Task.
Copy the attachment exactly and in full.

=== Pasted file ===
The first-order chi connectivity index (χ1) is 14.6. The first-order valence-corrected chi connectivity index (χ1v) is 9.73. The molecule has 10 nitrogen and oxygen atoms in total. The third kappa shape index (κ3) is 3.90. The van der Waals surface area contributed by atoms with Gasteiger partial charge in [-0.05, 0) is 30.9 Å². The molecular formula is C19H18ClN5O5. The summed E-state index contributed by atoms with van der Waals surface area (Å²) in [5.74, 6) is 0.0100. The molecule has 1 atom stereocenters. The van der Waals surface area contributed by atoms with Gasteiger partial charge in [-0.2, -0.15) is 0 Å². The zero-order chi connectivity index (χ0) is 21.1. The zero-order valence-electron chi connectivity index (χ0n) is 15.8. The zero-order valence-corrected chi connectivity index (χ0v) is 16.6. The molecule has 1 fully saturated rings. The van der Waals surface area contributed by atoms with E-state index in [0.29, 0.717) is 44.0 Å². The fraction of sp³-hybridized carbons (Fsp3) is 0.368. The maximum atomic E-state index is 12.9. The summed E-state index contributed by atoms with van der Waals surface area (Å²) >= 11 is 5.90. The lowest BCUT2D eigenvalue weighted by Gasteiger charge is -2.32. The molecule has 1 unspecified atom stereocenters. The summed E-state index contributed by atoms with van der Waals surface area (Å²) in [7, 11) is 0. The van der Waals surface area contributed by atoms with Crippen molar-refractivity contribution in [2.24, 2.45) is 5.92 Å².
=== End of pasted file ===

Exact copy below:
The first-order chi connectivity index (χ1) is 14.6. The first-order valence-corrected chi connectivity index (χ1v) is 9.73. The molecule has 10 nitrogen and oxygen atoms in total. The third kappa shape index (κ3) is 3.90. The van der Waals surface area contributed by atoms with Gasteiger partial charge in [-0.05, 0) is 30.9 Å². The molecular formula is C19H18ClN5O5. The summed E-state index contributed by atoms with van der Waals surface area (Å²) in [5.74, 6) is 0.0100. The molecule has 1 atom stereocenters. The van der Waals surface area contributed by atoms with Gasteiger partial charge in [-0.2, -0.15) is 0 Å². The zero-order chi connectivity index (χ0) is 21.1. The zero-order valence-electron chi connectivity index (χ0n) is 15.8. The zero-order valence-corrected chi connectivity index (χ0v) is 16.6. The molecule has 1 fully saturated rings. The van der Waals surface area contributed by atoms with E-state index in [0.29, 0.717) is 44.0 Å². The fraction of sp³-hybridized carbons (Fsp3) is 0.368. The maximum atomic E-state index is 12.9. The summed E-state index contributed by atoms with van der Waals surface area (Å²) >= 11 is 5.90. The lowest BCUT2D eigenvalue weighted by Gasteiger charge is -2.32. The molecule has 1 unspecified atom stereocenters. The summed E-state index contributed by atoms with van der Waals surface area (Å²) in [7, 11) is 0. The van der Waals surface area contributed by atoms with Crippen molar-refractivity contribution in [2.24, 2.45) is 5.92 Å².